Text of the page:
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Poetry or Soil Health?

The difference between the agriculturalist and the poet is the difference of definitions, really. 

Masanobu Fukuoka writes of agriculture by first writing about roofing and poetry. In his One Straw Revolution, he postulates,

It is as if a fool were to stomp on and break the tiles on his roof. Then when it starts to rain and the ceiling begins to rot away, he hastily climbs up to mend the damage, rejoicing in the end that he has accomplished a miraculous solution.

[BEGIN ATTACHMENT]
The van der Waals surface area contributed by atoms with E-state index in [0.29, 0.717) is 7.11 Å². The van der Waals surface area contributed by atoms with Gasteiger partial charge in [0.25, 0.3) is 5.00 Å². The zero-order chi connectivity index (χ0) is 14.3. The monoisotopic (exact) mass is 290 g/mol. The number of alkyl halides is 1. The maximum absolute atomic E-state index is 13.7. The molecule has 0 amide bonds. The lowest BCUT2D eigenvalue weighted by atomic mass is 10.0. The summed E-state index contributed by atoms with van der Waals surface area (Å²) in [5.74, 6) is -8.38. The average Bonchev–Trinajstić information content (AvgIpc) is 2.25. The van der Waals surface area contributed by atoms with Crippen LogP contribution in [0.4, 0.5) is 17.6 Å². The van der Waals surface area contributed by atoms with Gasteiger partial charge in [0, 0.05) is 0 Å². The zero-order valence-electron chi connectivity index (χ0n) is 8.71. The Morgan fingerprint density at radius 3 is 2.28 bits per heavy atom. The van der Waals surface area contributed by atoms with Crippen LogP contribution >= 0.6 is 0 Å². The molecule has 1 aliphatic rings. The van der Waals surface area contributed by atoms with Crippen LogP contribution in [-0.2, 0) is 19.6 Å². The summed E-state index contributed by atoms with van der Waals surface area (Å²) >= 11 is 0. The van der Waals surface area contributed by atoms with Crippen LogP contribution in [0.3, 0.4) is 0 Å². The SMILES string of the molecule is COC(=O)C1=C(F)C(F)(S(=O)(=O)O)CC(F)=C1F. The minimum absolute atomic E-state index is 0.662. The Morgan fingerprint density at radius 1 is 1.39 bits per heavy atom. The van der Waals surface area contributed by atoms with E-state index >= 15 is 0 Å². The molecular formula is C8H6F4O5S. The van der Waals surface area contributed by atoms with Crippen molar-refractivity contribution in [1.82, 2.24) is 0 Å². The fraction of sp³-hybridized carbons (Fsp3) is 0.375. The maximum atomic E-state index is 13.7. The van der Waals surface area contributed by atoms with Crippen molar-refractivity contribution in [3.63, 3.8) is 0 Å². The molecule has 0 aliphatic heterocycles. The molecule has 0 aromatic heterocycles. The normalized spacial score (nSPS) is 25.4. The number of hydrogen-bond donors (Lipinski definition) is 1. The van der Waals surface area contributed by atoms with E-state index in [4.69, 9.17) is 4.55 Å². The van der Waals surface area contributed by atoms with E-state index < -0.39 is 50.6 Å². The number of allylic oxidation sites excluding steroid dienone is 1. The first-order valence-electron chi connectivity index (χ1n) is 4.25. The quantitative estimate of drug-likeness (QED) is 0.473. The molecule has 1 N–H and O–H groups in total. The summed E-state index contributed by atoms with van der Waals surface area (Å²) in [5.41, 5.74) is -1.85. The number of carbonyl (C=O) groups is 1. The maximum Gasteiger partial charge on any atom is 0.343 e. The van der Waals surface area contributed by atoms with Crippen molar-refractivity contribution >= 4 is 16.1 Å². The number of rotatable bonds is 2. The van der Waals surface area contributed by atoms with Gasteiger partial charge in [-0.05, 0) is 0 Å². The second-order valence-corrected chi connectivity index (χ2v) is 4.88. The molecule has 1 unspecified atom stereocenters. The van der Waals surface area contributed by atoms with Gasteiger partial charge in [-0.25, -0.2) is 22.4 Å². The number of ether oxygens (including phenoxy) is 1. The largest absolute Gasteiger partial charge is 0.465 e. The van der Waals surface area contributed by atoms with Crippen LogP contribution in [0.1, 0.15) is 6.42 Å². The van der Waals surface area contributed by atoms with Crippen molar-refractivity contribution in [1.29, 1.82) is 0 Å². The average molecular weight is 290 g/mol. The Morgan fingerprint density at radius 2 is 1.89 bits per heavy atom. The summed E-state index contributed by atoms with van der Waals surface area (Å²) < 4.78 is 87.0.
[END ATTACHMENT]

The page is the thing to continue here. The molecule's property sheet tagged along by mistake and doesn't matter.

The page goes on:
Fukuoka’s stomping fool is the modern reductionism and linear thinking that prostrates complex systems at the feet of mechanization, technology, and progress—those who shackle Mother Earth to benefit Mother Culture, those who see grasslands for their grass and not their flowers.

Science has the propensity to degenerate into this mode of thinking, but she is not alone. So also do philosophers, institutions, governments, polities, townships, communities, families, and, well, regenerative farmers. It is the witless piety to linearization that corrodes our climate and infects our communities. It is the clueless fool who, after repairing the rotted roof that he impaired originally, thinks of himself as progressive and heroic. What makes regenerative farmers any different than this dancing fool?